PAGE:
Americans love to be entertained. That’s why they call it customer service experience. It's not just the food they come for, it's the experience. And the experience is often expected to be created by the staff. In the summer of 2019, I got a job as a server on the small tourist island of Nantucket. I already knew how to take orders, clear tables, and serve drinks, but that summer I also learned how to be a successful entertainer.
Americans like to pry and ask personal questions especially if they detect a foreign accent. No matter how impeccable my English was, my accent always gave me away and I’d get the usual question, “Where are you from?” Now, some people were truly curious and knowledgeable about world geography. Some even had visited Bulgaria before. The majority however weren’t exactly familiar with the existence of Eastern Europe as a whole. Everything east of Germany was Russia. Who was I to tell them otherwise?
Once, an older couple engaged me in a small-talk conversation. The lady was a real estate agent. Her wrinkled hands were covered with expensive jewelry and she wore a bright-colored lipstick that left a mark on her wine glass. “We should go on vacation in Bulgaria, honey, to help the economy,” she told her husband.
Gradually, I embraced my new role as an entertainer.
I started imitating an American accent to avoid the constant questions. I removed all school-taught British words from my dictionary. Harbor turned into docks. Autumn transformed into fall. Even the sound of my voice became American. As I walked up to tables, I learned to always have a wide smile on my face. I spoke in a high-pitched excited voice about the nachos, our new craft beer selection, and the must-try overpriced dessert. Simona evolved into Simone.
At first, I was annoyed at the constant questions. I felt like an exotic animal at the circus. “And now, all the way from Belarus, whoops Bulgaria, please welcome Simona who is here to show you a few tricks,” my announcement would read. But as time went by, I learned how to use it to my advantage and entertain myself.
I’d make them guess my country of origin. I was Russian, Canadian, French, Australian, Spanish, Polish, German. I’d never miss a chance to let them know I’m working to pay for school. I’d describe in detail the one-of-a-kind Dionis beach and encourage them to get that $40 lobster salad. It was all a show. A pretend. I longed for being rude to people, just for the sake of taking off the mask for a little bit.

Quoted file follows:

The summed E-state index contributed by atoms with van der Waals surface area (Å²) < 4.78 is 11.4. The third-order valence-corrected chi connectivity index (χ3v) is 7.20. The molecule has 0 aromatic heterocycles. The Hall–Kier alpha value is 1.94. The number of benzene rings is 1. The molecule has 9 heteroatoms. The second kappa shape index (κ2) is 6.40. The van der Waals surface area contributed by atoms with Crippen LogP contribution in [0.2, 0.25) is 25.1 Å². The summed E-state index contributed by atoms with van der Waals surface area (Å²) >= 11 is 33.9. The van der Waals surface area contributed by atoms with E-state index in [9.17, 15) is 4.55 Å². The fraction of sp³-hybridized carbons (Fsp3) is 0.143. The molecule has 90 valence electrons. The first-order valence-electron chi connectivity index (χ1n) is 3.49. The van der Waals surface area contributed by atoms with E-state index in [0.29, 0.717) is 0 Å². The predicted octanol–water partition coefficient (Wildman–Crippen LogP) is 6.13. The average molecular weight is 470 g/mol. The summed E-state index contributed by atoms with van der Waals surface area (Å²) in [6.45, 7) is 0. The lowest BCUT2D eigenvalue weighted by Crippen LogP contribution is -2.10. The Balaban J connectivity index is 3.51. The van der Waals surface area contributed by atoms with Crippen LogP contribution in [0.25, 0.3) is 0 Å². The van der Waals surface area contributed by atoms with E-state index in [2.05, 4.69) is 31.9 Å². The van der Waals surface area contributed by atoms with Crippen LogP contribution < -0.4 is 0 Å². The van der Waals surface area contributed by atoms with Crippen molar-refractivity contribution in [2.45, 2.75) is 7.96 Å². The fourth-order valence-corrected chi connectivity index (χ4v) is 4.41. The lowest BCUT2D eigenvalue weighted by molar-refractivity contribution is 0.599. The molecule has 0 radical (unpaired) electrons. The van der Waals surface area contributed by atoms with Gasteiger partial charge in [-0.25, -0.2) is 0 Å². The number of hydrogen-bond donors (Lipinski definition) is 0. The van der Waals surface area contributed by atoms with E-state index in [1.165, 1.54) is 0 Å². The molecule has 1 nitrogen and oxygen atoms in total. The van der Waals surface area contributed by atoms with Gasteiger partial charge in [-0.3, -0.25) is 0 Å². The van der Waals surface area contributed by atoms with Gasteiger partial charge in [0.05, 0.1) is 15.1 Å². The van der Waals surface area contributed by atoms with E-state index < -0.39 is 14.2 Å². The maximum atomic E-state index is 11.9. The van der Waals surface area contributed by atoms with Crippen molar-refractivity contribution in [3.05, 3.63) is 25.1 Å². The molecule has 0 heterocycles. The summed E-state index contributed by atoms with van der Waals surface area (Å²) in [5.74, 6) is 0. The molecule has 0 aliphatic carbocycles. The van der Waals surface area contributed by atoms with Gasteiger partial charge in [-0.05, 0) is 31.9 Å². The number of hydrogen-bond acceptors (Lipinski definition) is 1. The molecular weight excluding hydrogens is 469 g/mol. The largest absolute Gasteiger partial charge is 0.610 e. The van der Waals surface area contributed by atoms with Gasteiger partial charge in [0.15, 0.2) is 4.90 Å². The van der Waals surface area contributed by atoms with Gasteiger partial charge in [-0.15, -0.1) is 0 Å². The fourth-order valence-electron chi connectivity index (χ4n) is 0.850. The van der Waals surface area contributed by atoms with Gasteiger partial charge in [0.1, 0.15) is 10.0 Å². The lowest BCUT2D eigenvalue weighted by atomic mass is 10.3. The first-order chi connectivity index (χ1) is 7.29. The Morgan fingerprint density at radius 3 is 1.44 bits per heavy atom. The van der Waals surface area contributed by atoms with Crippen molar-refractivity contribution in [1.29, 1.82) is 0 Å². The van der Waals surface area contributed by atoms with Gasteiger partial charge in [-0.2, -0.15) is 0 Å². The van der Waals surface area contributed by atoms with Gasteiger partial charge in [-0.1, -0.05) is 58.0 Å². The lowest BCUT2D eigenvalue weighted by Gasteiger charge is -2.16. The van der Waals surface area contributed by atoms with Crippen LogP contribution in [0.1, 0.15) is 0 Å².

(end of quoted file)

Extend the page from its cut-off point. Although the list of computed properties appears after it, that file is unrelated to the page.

It had been raining all night, which always drove the humidity levels off the charts, making Nantucket feel like a tropical island. I was working alone with the bartender on the patio. I had a couple of tables in the covered part of the patio and the rest were out in the rain where nobody could sit. At least I thought so. I was putting extreme effort to hide my annoyance with the last customers who wouldn’t leave while patiently rolling polished silverware for the morning shift. A white unfolded napkin. Knife. Fork. Tuck it in like a baby. Next. Napkin. Knife. Fork. Tuck it in like a baby. Next.
If there was ever a contest for servers, it would be how fast one can roll silverware.
After building a small pyramid of ready-to-use silverware, I turned around to check on my tables. Horror filled my eyes and a ball of anger took shape within me as I noticed the two guys sitting out in the dark on a wet table. I took hold of myself and walked up to the table with my usual smile and a hint of puzzlement.
“Wouldn’t you like to sit in the covered area where it’s not cold and wet?” I asked. “No, we prefer to sit here if that’s OK. We like the cold,” one of them replied.
One ordered a cocktail and the other an expensive whiskey. Great, I thought, rich and weird. I served them the drinks and the one with the whiskey asked an usual question. His name was Andrew and he was a bulky guy with a thick unkempt beard who was wearing a navy blue sweatshirt and khaki shorts. He had a fine taste in whiskey but his appearance and way of speaking didn’t give out the impression of the typical American tourist who had more money than he could spend. I decided I won’t make him guess and simply said, Bulgaria. “Do they have pierogi in Bulgaria?” Andrew asked. The rest was history.